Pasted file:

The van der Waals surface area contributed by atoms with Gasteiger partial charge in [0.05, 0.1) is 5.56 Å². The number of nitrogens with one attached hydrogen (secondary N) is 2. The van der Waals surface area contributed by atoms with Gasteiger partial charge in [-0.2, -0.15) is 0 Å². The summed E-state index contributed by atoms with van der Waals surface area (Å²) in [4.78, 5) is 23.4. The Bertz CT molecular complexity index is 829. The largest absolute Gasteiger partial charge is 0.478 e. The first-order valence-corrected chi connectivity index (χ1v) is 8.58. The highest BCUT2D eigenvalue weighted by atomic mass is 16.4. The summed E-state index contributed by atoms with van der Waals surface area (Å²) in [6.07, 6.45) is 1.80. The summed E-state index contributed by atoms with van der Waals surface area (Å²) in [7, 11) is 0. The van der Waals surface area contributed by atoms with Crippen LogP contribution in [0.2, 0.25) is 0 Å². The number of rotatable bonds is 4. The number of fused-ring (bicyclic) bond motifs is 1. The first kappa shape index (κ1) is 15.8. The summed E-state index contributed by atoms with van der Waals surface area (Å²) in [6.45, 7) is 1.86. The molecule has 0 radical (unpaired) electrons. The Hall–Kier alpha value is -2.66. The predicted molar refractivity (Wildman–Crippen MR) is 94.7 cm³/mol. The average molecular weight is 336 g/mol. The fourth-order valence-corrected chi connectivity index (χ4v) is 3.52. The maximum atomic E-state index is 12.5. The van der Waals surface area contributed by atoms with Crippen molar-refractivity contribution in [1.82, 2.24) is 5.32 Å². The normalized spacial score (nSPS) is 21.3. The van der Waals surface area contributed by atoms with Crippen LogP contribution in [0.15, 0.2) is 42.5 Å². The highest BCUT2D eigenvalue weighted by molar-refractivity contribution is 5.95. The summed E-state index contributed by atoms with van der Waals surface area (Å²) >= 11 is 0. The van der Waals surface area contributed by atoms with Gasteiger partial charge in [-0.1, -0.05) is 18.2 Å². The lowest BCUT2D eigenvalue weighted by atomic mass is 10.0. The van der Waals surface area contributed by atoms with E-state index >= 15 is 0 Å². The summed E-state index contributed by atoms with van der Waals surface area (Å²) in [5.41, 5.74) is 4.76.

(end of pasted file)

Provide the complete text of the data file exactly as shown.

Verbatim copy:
The van der Waals surface area contributed by atoms with Gasteiger partial charge in [0.05, 0.1) is 5.56 Å². The number of nitrogens with one attached hydrogen (secondary N) is 2. The van der Waals surface area contributed by atoms with Gasteiger partial charge in [-0.2, -0.15) is 0 Å². The summed E-state index contributed by atoms with van der Waals surface area (Å²) in [4.78, 5) is 23.4. The Bertz CT molecular complexity index is 829. The largest absolute Gasteiger partial charge is 0.478 e. The first-order valence-corrected chi connectivity index (χ1v) is 8.58. The highest BCUT2D eigenvalue weighted by atomic mass is 16.4. The summed E-state index contributed by atoms with van der Waals surface area (Å²) in [6.07, 6.45) is 1.80. The summed E-state index contributed by atoms with van der Waals surface area (Å²) in [7, 11) is 0. The van der Waals surface area contributed by atoms with Crippen LogP contribution in [0.2, 0.25) is 0 Å². The number of rotatable bonds is 4. The number of fused-ring (bicyclic) bond motifs is 1. The first kappa shape index (κ1) is 15.8. The summed E-state index contributed by atoms with van der Waals surface area (Å²) in [6.45, 7) is 1.86. The molecule has 0 radical (unpaired) electrons. The Hall–Kier alpha value is -2.66. The predicted molar refractivity (Wildman–Crippen MR) is 94.7 cm³/mol. The average molecular weight is 336 g/mol. The fourth-order valence-corrected chi connectivity index (χ4v) is 3.52. The maximum atomic E-state index is 12.5. The van der Waals surface area contributed by atoms with Crippen molar-refractivity contribution in [1.82, 2.24) is 5.32 Å². The normalized spacial score (nSPS) is 21.3. The van der Waals surface area contributed by atoms with Crippen LogP contribution in [0.15, 0.2) is 42.5 Å². The highest BCUT2D eigenvalue weighted by molar-refractivity contribution is 5.95. The summed E-state index contributed by atoms with van der Waals surface area (Å²) >= 11 is 0. The van der Waals surface area contributed by atoms with Gasteiger partial charge in [-0.1, -0.05) is 18.2 Å². The lowest BCUT2D eigenvalue weighted by atomic mass is 10.0. The van der Waals surface area contributed by atoms with E-state index >= 15 is 0 Å². The summed E-state index contributed by atoms with van der Waals surface area (Å²) in [5.41, 5.74) is 4.76.